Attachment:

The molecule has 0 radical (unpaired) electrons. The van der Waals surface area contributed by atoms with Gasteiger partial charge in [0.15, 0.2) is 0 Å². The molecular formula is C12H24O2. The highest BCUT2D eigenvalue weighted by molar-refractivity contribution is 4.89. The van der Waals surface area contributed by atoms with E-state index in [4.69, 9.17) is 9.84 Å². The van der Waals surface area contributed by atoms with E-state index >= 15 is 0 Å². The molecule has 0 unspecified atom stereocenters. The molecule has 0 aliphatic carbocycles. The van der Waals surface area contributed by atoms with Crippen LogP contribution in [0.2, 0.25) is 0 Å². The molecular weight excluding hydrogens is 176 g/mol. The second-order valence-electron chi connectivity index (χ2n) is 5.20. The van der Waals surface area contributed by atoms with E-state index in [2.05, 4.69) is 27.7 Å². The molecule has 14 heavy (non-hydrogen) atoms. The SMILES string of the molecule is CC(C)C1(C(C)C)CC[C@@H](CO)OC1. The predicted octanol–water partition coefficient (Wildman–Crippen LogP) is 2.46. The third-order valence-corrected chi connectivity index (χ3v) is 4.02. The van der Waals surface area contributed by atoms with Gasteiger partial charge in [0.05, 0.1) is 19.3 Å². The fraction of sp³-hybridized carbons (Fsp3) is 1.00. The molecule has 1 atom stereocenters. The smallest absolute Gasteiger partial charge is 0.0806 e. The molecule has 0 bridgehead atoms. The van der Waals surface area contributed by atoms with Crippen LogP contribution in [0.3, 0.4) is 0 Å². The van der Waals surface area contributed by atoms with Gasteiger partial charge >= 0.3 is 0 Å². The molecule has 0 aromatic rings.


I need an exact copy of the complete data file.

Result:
The molecule has 0 radical (unpaired) electrons. The van der Waals surface area contributed by atoms with Gasteiger partial charge in [0.15, 0.2) is 0 Å². The molecular formula is C12H24O2. The highest BCUT2D eigenvalue weighted by molar-refractivity contribution is 4.89. The van der Waals surface area contributed by atoms with E-state index in [4.69, 9.17) is 9.84 Å². The van der Waals surface area contributed by atoms with E-state index >= 15 is 0 Å². The molecule has 0 unspecified atom stereocenters. The molecule has 0 aliphatic carbocycles. The van der Waals surface area contributed by atoms with Crippen LogP contribution in [0.2, 0.25) is 0 Å². The molecular weight excluding hydrogens is 176 g/mol. The second-order valence-electron chi connectivity index (χ2n) is 5.20. The van der Waals surface area contributed by atoms with E-state index in [2.05, 4.69) is 27.7 Å². The molecule has 14 heavy (non-hydrogen) atoms. The SMILES string of the molecule is CC(C)C1(C(C)C)CC[C@@H](CO)OC1. The predicted octanol–water partition coefficient (Wildman–Crippen LogP) is 2.46. The third-order valence-corrected chi connectivity index (χ3v) is 4.02. The van der Waals surface area contributed by atoms with Gasteiger partial charge in [0.05, 0.1) is 19.3 Å². The fraction of sp³-hybridized carbons (Fsp3) is 1.00. The molecule has 1 atom stereocenters. The smallest absolute Gasteiger partial charge is 0.0806 e. The molecule has 0 bridgehead atoms. The van der Waals surface area contributed by atoms with Crippen LogP contribution in [0.3, 0.4) is 0 Å². The van der Waals surface area contributed by atoms with Gasteiger partial charge >= 0.3 is 0 Å². The molecule has 0 aromatic rings.